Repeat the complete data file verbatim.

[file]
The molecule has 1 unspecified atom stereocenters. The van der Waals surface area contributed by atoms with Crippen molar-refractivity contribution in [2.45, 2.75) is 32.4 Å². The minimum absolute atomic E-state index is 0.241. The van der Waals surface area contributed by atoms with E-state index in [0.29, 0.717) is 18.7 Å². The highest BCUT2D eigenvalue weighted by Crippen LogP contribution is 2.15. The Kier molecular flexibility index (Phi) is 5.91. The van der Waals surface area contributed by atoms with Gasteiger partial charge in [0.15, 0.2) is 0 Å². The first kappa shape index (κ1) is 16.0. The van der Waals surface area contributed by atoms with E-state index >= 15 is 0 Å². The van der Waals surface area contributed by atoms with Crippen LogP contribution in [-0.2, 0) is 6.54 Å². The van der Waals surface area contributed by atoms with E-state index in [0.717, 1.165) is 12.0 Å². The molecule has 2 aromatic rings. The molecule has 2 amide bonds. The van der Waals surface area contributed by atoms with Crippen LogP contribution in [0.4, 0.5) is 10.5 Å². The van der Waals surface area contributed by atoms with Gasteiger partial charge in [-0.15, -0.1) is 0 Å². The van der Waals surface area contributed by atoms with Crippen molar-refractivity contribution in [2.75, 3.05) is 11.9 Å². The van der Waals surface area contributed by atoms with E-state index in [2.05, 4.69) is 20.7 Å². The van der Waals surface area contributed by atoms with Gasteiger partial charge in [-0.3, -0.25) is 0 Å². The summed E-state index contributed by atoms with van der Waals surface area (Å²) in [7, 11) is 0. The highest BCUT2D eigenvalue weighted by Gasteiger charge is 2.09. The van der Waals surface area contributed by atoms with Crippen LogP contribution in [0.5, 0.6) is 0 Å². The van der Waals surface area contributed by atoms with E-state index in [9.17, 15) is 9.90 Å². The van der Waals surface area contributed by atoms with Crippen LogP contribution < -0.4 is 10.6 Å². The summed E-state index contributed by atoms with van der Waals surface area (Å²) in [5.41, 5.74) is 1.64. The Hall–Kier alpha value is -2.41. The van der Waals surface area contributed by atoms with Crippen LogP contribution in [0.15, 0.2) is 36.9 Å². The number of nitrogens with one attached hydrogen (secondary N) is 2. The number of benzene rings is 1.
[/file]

The molecule has 1 unspecified atom stereocenters. The van der Waals surface area contributed by atoms with Crippen molar-refractivity contribution in [2.45, 2.75) is 32.4 Å². The minimum absolute atomic E-state index is 0.241. The van der Waals surface area contributed by atoms with E-state index in [0.29, 0.717) is 18.7 Å². The highest BCUT2D eigenvalue weighted by Crippen LogP contribution is 2.15. The Kier molecular flexibility index (Phi) is 5.91. The van der Waals surface area contributed by atoms with Gasteiger partial charge in [0.15, 0.2) is 0 Å². The first kappa shape index (κ1) is 16.0. The van der Waals surface area contributed by atoms with E-state index >= 15 is 0 Å². The van der Waals surface area contributed by atoms with Crippen LogP contribution in [-0.2, 0) is 6.54 Å². The van der Waals surface area contributed by atoms with E-state index in [0.717, 1.165) is 12.0 Å². The molecule has 2 aromatic rings. The molecule has 2 amide bonds. The van der Waals surface area contributed by atoms with Crippen LogP contribution in [0.4, 0.5) is 10.5 Å². The van der Waals surface area contributed by atoms with Gasteiger partial charge in [-0.15, -0.1) is 0 Å². The van der Waals surface area contributed by atoms with Crippen molar-refractivity contribution in [2.75, 3.05) is 11.9 Å². The van der Waals surface area contributed by atoms with E-state index in [2.05, 4.69) is 20.7 Å². The van der Waals surface area contributed by atoms with Gasteiger partial charge in [-0.3, -0.25) is 0 Å². The summed E-state index contributed by atoms with van der Waals surface area (Å²) in [7, 11) is 0. The highest BCUT2D eigenvalue weighted by Gasteiger charge is 2.09. The van der Waals surface area contributed by atoms with Crippen LogP contribution in [0.5, 0.6) is 0 Å². The van der Waals surface area contributed by atoms with E-state index in [9.17, 15) is 9.90 Å². The van der Waals surface area contributed by atoms with Crippen LogP contribution < -0.4 is 10.6 Å². The summed E-state index contributed by atoms with van der Waals surface area (Å²) in [5.41, 5.74) is 1.64. The Hall–Kier alpha value is -2.41. The van der Waals surface area contributed by atoms with Crippen LogP contribution in [0.15, 0.2) is 36.9 Å². The number of nitrogens with one attached hydrogen (secondary N) is 2. The number of benzene rings is 1.